Net Worth Update: January 2018

Monthly Summary

2018 has started off with a bang! This past month we were quick to top up both of our Questrade TFSA accounts ($5,500 in each one). The stock markets have roared ahead this month as well.

I had to laugh when people started calling the next correction after just two consecutive down days near the end of a really profitable month. Who knows, January 26, 2018 might be the peak of the 2009-?2018? stock market run... but it's absolutely nuts to make that prediction after just two down days. Right now, all anyone can say with certainty is the trend is most definitely UP!

Thinking about the mini-panic and doom forecasts of the past few days, I realize our portfolio has never gone through a major downturn yet. Our biggest drawdown was around 16% in the 2015 market correction. (I started investing after the 2007-2009 crash and our investments were tiny in the 2011 correction.)

In the past few months, I've done a lot of market research, back-testing, and fine-tuning our investment strategy. I am confident that we can handle pretty much anything that comes our way.

Having predetermined selling points is very important in our strategy. Our portfolio is running very hot right now with nearly every position using 2x leveraged index ETFs or purchasing ETF positions using 2:1 initial margin.

I stuck my pledge not to dive into my investment accounts more than twice this month. However, I realize I'll probably need to log into my accounts once a week.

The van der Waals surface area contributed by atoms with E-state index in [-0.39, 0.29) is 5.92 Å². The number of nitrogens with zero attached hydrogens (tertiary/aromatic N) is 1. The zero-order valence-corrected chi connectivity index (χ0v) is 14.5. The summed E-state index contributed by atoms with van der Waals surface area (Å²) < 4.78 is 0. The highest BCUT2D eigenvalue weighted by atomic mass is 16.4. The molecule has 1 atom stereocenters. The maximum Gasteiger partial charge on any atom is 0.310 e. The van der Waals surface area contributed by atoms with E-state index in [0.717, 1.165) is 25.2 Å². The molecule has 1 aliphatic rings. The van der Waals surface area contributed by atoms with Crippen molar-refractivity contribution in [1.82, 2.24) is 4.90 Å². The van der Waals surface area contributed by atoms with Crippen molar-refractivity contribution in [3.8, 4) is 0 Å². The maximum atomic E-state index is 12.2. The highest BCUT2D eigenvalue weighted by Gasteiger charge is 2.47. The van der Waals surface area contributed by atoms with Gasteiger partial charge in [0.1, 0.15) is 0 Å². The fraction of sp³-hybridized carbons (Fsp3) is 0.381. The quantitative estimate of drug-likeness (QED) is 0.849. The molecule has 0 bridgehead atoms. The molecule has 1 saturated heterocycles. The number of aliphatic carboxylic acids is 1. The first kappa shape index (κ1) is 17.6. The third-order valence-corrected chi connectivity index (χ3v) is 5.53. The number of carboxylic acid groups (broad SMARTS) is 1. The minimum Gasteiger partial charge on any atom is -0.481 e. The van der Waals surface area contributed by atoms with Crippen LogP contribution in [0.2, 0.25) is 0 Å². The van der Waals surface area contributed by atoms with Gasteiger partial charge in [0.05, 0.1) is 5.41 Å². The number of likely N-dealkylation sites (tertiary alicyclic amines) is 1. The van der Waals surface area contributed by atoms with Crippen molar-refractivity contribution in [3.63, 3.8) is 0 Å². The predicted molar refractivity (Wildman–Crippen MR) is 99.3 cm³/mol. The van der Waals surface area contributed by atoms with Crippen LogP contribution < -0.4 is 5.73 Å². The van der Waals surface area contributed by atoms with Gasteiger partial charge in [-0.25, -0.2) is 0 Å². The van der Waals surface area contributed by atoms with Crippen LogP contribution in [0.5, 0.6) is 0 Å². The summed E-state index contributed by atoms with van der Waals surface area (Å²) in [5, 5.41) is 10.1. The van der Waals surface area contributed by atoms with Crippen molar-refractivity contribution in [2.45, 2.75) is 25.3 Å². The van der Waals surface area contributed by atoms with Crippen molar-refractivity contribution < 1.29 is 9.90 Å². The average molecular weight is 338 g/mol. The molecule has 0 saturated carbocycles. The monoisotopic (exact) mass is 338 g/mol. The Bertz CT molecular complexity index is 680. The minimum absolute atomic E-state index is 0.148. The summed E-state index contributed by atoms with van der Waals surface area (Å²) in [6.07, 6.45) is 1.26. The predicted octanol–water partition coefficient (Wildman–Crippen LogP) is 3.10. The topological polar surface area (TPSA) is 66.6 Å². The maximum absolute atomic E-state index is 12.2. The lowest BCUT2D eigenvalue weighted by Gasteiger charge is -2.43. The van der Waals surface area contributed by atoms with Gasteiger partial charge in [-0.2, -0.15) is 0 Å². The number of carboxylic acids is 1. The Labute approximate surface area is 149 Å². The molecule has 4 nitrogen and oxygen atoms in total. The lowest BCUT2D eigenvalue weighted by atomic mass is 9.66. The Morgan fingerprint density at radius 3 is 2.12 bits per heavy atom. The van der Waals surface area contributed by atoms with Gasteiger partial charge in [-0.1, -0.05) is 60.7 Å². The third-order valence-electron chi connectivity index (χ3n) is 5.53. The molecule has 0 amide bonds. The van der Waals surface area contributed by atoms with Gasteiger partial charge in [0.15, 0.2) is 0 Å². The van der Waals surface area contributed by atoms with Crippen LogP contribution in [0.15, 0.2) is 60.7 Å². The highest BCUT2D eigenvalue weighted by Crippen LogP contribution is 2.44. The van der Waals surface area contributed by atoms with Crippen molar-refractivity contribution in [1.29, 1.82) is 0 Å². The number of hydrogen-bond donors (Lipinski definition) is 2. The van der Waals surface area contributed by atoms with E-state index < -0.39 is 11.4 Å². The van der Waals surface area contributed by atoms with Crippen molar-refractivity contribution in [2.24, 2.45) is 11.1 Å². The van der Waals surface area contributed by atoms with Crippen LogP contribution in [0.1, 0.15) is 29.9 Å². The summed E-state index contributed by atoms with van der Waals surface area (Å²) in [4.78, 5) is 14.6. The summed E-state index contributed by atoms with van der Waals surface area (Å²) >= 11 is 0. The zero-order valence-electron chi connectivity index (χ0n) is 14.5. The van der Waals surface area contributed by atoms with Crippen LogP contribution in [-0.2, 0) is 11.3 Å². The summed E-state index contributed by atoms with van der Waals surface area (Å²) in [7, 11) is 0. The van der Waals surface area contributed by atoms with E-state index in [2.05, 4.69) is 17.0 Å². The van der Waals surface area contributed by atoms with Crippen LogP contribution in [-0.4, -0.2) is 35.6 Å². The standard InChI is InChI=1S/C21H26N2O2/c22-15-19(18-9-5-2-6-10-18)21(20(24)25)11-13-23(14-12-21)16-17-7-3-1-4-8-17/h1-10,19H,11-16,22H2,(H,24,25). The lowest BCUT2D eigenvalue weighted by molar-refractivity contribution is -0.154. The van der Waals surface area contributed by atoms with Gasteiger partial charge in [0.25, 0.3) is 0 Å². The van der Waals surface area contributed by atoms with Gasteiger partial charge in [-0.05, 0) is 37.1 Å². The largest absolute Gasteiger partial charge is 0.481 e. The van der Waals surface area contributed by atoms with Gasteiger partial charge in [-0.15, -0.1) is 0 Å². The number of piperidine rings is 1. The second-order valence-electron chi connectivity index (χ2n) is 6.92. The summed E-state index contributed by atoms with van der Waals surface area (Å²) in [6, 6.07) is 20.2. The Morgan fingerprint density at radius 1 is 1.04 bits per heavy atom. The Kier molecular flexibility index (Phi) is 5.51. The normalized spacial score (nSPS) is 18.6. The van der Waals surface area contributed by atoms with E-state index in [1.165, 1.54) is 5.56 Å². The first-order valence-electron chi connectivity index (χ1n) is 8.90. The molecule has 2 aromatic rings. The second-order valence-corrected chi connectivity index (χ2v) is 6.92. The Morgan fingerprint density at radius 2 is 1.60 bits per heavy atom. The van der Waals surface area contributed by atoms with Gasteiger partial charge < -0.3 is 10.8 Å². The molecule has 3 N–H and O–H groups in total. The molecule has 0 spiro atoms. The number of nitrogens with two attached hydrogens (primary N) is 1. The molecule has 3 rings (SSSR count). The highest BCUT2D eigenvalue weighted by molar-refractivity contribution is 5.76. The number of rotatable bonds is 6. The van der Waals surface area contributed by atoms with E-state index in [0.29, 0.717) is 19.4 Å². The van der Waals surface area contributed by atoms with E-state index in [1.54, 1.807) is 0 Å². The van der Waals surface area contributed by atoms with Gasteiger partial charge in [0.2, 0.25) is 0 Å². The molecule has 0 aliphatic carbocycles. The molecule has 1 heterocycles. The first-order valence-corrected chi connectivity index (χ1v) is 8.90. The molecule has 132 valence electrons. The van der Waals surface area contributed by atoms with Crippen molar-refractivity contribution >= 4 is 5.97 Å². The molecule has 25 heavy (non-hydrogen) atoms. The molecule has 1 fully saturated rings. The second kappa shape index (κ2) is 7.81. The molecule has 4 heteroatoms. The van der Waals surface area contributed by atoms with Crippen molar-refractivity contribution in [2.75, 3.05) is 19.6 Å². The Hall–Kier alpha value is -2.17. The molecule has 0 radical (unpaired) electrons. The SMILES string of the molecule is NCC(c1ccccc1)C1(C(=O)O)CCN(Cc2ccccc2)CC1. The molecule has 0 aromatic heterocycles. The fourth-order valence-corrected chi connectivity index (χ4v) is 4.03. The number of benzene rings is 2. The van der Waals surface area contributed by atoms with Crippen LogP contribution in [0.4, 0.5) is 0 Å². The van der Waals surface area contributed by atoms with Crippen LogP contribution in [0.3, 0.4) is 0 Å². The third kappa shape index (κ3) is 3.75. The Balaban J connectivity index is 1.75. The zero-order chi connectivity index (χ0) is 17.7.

With the big upwards move of the past month, my stops got a little too far away from the price. By the end of the third week of January, my positions were up around 10% on average and I had not adjusted my stops up at all. That's a bit silly, but nothing a weekly update can't fix.

The move to Interactive Brokers has gone very smooth so far. The transfer of our positions was easy and I am enjoying IB's more technically advanced systems. I only placed one order so far, but I was happy with the order system, speed of the execution, and the price.

I can't comment on the tax situation yet as I have not received my tax slips for 2017 in my Questrade account. That said, I did an in-kind transfer using the ATON system, so there "shouldn't" be any tax issues.

After the transfer, I was able to update my position cost on the Interactive Brokers site, so proper reporting should not be a problem when I sell the transferred positions.

In December 2017, we finished the month with a total of $670,856 in our investment accounts. That was up a massive $230,000 for the year with a 35% investment return. The larger the accounts grow, the bigger the impact of the investment returns. At this point our monthly contributions seem to barely make a dent, but I recognize they are still important!

I hope through sharing our real numbers you will be inspired to start saving and investing young—it pays!

The Current Numbers

Here are our current Investment Assets as of the last trading day in January. We invest in TFSAs, RRSPs, and a joint margin Account. We use a trend investing strategy to determine what we buy and when we sell our ETF positions.

January 1 of the current year is in brackets to help illustrate the change during the current year. Net Worth Change reflects the total increase/decrease of this past month including new contributions.

The Investment Return is the total year-to-date return on our investment positions, corrected for new contributions at the end of the month. Due to the end-of-month adjustment, the true rate of return on a daily adjustment basis would be slightly different dependent on the intra-month return on the new contribution.

Total Investments:  $739,108  ($670,856)

Net Worth Change:  +$68,252

30x Rule Safe Annual Income:  $24,637  ($22,362)